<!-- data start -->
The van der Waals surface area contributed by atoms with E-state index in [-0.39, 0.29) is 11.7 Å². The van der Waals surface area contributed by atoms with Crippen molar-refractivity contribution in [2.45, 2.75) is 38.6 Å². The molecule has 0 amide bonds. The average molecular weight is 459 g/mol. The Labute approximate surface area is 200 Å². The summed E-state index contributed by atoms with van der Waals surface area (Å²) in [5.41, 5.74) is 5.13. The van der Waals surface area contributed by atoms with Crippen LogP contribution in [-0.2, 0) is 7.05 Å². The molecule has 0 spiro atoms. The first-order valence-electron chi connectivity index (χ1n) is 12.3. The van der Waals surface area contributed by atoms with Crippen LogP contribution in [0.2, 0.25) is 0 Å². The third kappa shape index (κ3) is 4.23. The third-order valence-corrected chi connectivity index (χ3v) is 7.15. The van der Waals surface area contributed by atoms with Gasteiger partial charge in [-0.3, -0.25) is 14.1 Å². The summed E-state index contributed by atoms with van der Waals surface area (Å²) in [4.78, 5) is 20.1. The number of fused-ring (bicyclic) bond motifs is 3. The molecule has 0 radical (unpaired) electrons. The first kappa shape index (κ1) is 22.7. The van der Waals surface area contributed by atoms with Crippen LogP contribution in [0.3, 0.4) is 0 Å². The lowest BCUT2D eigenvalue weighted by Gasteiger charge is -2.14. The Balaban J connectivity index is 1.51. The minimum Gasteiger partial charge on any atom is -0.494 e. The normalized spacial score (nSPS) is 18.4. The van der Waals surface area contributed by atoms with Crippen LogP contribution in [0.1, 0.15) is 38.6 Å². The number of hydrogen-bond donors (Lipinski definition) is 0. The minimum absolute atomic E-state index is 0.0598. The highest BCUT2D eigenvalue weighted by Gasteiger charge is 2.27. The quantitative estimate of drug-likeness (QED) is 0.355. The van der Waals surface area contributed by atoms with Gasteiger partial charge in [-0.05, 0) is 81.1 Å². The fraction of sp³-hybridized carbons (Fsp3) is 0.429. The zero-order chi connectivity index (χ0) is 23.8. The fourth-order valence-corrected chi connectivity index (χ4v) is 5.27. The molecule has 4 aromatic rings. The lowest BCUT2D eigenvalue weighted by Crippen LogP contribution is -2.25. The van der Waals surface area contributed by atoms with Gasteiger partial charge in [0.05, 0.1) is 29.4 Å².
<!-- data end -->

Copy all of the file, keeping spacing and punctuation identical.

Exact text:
The van der Waals surface area contributed by atoms with E-state index in [-0.39, 0.29) is 11.7 Å². The van der Waals surface area contributed by atoms with Crippen molar-refractivity contribution in [2.45, 2.75) is 38.6 Å². The molecule has 0 amide bonds. The average molecular weight is 459 g/mol. The Labute approximate surface area is 200 Å². The summed E-state index contributed by atoms with van der Waals surface area (Å²) in [5.41, 5.74) is 5.13. The van der Waals surface area contributed by atoms with Crippen LogP contribution in [-0.2, 0) is 7.05 Å². The molecule has 0 spiro atoms. The first-order valence-electron chi connectivity index (χ1n) is 12.3. The van der Waals surface area contributed by atoms with Crippen LogP contribution in [0.2, 0.25) is 0 Å². The third kappa shape index (κ3) is 4.23. The third-order valence-corrected chi connectivity index (χ3v) is 7.15. The van der Waals surface area contributed by atoms with Gasteiger partial charge in [-0.3, -0.25) is 14.1 Å². The summed E-state index contributed by atoms with van der Waals surface area (Å²) in [4.78, 5) is 20.1. The number of fused-ring (bicyclic) bond motifs is 3. The molecule has 0 radical (unpaired) electrons. The first kappa shape index (κ1) is 22.7. The van der Waals surface area contributed by atoms with Crippen LogP contribution in [0.3, 0.4) is 0 Å². The lowest BCUT2D eigenvalue weighted by Gasteiger charge is -2.14. The Balaban J connectivity index is 1.51. The minimum Gasteiger partial charge on any atom is -0.494 e. The normalized spacial score (nSPS) is 18.4. The van der Waals surface area contributed by atoms with Crippen LogP contribution in [0.1, 0.15) is 38.6 Å². The number of hydrogen-bond donors (Lipinski definition) is 0. The minimum absolute atomic E-state index is 0.0598. The highest BCUT2D eigenvalue weighted by Gasteiger charge is 2.27. The quantitative estimate of drug-likeness (QED) is 0.355. The van der Waals surface area contributed by atoms with Gasteiger partial charge in [-0.05, 0) is 81.1 Å². The fraction of sp³-hybridized carbons (Fsp3) is 0.429. The zero-order chi connectivity index (χ0) is 23.8. The fourth-order valence-corrected chi connectivity index (χ4v) is 5.27. The molecule has 4 aromatic rings. The lowest BCUT2D eigenvalue weighted by Crippen LogP contribution is -2.25. The van der Waals surface area contributed by atoms with Gasteiger partial charge in [0.05, 0.1) is 29.4 Å².